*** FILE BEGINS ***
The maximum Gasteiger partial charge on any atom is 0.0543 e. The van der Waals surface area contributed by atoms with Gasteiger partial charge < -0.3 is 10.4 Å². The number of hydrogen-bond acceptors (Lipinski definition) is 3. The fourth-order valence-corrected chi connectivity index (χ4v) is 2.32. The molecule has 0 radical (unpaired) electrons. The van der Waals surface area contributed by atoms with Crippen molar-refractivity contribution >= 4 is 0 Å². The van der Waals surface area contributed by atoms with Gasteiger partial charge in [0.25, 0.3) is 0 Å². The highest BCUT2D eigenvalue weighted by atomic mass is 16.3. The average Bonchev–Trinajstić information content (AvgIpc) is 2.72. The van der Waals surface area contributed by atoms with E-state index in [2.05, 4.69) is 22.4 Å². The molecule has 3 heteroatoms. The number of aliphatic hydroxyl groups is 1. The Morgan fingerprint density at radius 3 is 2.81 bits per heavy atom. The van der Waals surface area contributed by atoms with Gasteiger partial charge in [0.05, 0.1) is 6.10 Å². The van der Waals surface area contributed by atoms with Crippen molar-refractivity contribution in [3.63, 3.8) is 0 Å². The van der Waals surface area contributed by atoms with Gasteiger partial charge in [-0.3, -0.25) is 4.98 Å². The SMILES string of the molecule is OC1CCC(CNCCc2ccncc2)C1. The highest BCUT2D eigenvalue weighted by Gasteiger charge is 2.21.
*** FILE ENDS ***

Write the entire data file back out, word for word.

The maximum Gasteiger partial charge on any atom is 0.0543 e. The van der Waals surface area contributed by atoms with Gasteiger partial charge < -0.3 is 10.4 Å². The number of hydrogen-bond acceptors (Lipinski definition) is 3. The fourth-order valence-corrected chi connectivity index (χ4v) is 2.32. The molecule has 0 radical (unpaired) electrons. The van der Waals surface area contributed by atoms with Crippen molar-refractivity contribution >= 4 is 0 Å². The van der Waals surface area contributed by atoms with Gasteiger partial charge in [0.25, 0.3) is 0 Å². The highest BCUT2D eigenvalue weighted by atomic mass is 16.3. The average Bonchev–Trinajstić information content (AvgIpc) is 2.72. The van der Waals surface area contributed by atoms with E-state index in [2.05, 4.69) is 22.4 Å². The molecule has 3 heteroatoms. The number of aliphatic hydroxyl groups is 1. The Morgan fingerprint density at radius 3 is 2.81 bits per heavy atom. The van der Waals surface area contributed by atoms with Gasteiger partial charge in [0.05, 0.1) is 6.10 Å². The van der Waals surface area contributed by atoms with Crippen molar-refractivity contribution in [3.63, 3.8) is 0 Å². The van der Waals surface area contributed by atoms with Gasteiger partial charge in [-0.3, -0.25) is 4.98 Å². The SMILES string of the molecule is OC1CCC(CNCCc2ccncc2)C1. The highest BCUT2D eigenvalue weighted by Gasteiger charge is 2.21.